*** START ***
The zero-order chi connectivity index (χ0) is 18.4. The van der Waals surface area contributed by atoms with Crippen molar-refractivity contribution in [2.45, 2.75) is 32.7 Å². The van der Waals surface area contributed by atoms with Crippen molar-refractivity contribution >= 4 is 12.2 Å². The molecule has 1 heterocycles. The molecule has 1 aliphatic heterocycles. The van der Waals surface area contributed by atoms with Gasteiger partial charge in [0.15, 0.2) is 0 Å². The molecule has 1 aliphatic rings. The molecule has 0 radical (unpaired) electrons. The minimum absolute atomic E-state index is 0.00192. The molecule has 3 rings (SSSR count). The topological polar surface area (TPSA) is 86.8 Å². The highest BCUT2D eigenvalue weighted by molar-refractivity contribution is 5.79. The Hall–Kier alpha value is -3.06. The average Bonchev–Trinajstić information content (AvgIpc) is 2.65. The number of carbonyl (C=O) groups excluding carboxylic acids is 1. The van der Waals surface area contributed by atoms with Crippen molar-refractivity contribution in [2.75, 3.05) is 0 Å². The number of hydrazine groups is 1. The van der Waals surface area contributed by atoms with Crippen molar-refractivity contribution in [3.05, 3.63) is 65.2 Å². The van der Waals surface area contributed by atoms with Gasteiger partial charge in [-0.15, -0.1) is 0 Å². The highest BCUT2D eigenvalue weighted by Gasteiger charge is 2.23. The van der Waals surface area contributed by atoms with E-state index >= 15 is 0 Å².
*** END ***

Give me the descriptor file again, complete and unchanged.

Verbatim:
The zero-order chi connectivity index (χ0) is 18.4. The van der Waals surface area contributed by atoms with Crippen molar-refractivity contribution in [2.45, 2.75) is 32.7 Å². The van der Waals surface area contributed by atoms with Crippen molar-refractivity contribution >= 4 is 12.2 Å². The molecule has 1 heterocycles. The molecule has 1 aliphatic heterocycles. The van der Waals surface area contributed by atoms with Gasteiger partial charge in [0.15, 0.2) is 0 Å². The molecule has 1 aliphatic rings. The molecule has 0 radical (unpaired) electrons. The minimum absolute atomic E-state index is 0.00192. The molecule has 3 rings (SSSR count). The topological polar surface area (TPSA) is 86.8 Å². The highest BCUT2D eigenvalue weighted by molar-refractivity contribution is 5.79. The Hall–Kier alpha value is -3.06. The average Bonchev–Trinajstić information content (AvgIpc) is 2.65. The number of carbonyl (C=O) groups excluding carboxylic acids is 1. The van der Waals surface area contributed by atoms with Crippen molar-refractivity contribution in [2.75, 3.05) is 0 Å². The number of hydrazine groups is 1. The van der Waals surface area contributed by atoms with Crippen molar-refractivity contribution in [3.05, 3.63) is 65.2 Å². The van der Waals surface area contributed by atoms with Gasteiger partial charge in [-0.15, -0.1) is 0 Å². The highest BCUT2D eigenvalue weighted by Gasteiger charge is 2.23. The van der Waals surface area contributed by atoms with E-state index >= 15 is 0 Å².